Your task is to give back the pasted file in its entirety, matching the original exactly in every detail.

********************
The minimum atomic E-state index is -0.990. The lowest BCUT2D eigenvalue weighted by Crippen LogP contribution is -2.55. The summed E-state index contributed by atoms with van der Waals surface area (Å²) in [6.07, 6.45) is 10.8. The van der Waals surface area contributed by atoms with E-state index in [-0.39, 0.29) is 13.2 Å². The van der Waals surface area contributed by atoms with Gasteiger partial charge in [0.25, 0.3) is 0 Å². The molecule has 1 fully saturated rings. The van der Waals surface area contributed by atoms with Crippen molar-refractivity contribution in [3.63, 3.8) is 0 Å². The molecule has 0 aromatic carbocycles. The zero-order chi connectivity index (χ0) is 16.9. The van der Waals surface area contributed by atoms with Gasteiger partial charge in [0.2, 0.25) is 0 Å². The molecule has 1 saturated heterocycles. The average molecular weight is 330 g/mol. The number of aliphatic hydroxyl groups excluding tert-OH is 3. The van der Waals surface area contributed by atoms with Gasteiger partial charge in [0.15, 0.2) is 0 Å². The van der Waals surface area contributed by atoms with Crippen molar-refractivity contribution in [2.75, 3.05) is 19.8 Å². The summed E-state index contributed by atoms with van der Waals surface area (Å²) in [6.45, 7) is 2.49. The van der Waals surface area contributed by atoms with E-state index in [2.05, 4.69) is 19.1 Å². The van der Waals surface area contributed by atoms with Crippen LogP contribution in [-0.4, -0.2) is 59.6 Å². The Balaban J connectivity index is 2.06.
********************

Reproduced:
The minimum atomic E-state index is -0.990. The lowest BCUT2D eigenvalue weighted by Crippen LogP contribution is -2.55. The summed E-state index contributed by atoms with van der Waals surface area (Å²) in [6.07, 6.45) is 10.8. The van der Waals surface area contributed by atoms with E-state index in [-0.39, 0.29) is 13.2 Å². The van der Waals surface area contributed by atoms with Gasteiger partial charge in [0.25, 0.3) is 0 Å². The molecule has 1 fully saturated rings. The van der Waals surface area contributed by atoms with Crippen molar-refractivity contribution in [3.63, 3.8) is 0 Å². The molecule has 0 aromatic carbocycles. The zero-order chi connectivity index (χ0) is 16.9. The van der Waals surface area contributed by atoms with Gasteiger partial charge in [0.2, 0.25) is 0 Å². The molecule has 1 saturated heterocycles. The average molecular weight is 330 g/mol. The number of aliphatic hydroxyl groups excluding tert-OH is 3. The van der Waals surface area contributed by atoms with Gasteiger partial charge in [0.15, 0.2) is 0 Å². The van der Waals surface area contributed by atoms with Crippen molar-refractivity contribution in [2.75, 3.05) is 19.8 Å². The summed E-state index contributed by atoms with van der Waals surface area (Å²) in [6.45, 7) is 2.49. The van der Waals surface area contributed by atoms with E-state index in [2.05, 4.69) is 19.1 Å². The van der Waals surface area contributed by atoms with Crippen LogP contribution in [-0.4, -0.2) is 59.6 Å². The Balaban J connectivity index is 2.06.